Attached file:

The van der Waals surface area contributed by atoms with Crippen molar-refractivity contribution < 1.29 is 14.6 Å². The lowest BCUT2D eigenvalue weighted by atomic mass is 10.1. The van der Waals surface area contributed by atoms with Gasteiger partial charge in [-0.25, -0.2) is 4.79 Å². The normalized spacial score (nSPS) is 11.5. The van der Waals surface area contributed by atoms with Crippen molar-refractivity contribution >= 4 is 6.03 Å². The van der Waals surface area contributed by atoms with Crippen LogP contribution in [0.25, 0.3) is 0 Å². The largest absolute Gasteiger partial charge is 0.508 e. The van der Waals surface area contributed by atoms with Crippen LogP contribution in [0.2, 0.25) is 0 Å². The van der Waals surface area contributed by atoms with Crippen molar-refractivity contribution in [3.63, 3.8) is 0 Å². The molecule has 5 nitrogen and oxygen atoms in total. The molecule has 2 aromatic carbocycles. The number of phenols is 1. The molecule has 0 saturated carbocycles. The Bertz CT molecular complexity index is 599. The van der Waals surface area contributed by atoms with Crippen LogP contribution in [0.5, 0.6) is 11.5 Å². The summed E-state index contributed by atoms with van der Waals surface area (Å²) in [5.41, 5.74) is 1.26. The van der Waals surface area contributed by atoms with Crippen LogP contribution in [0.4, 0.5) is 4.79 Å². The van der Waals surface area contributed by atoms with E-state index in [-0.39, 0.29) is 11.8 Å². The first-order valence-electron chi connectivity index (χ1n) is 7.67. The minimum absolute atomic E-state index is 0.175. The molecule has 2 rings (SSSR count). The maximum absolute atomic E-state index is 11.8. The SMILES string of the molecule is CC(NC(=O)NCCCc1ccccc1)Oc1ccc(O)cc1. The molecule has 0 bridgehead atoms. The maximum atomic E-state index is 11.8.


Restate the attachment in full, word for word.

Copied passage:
The van der Waals surface area contributed by atoms with Crippen molar-refractivity contribution < 1.29 is 14.6 Å². The lowest BCUT2D eigenvalue weighted by atomic mass is 10.1. The van der Waals surface area contributed by atoms with Gasteiger partial charge in [-0.25, -0.2) is 4.79 Å². The normalized spacial score (nSPS) is 11.5. The van der Waals surface area contributed by atoms with Crippen molar-refractivity contribution >= 4 is 6.03 Å². The van der Waals surface area contributed by atoms with Crippen LogP contribution in [0.25, 0.3) is 0 Å². The largest absolute Gasteiger partial charge is 0.508 e. The van der Waals surface area contributed by atoms with Crippen LogP contribution in [0.2, 0.25) is 0 Å². The van der Waals surface area contributed by atoms with Crippen molar-refractivity contribution in [3.63, 3.8) is 0 Å². The molecule has 5 nitrogen and oxygen atoms in total. The molecule has 2 aromatic carbocycles. The number of phenols is 1. The molecule has 0 saturated carbocycles. The Bertz CT molecular complexity index is 599. The van der Waals surface area contributed by atoms with Crippen LogP contribution in [0.5, 0.6) is 11.5 Å². The summed E-state index contributed by atoms with van der Waals surface area (Å²) in [5.41, 5.74) is 1.26. The van der Waals surface area contributed by atoms with Crippen LogP contribution in [0.4, 0.5) is 4.79 Å². The van der Waals surface area contributed by atoms with E-state index in [-0.39, 0.29) is 11.8 Å². The first-order valence-electron chi connectivity index (χ1n) is 7.67. The minimum absolute atomic E-state index is 0.175. The molecule has 2 rings (SSSR count). The maximum absolute atomic E-state index is 11.8. The SMILES string of the molecule is CC(NC(=O)NCCCc1ccccc1)Oc1ccc(O)cc1. The molecule has 0 bridgehead atoms. The maximum atomic E-state index is 11.8.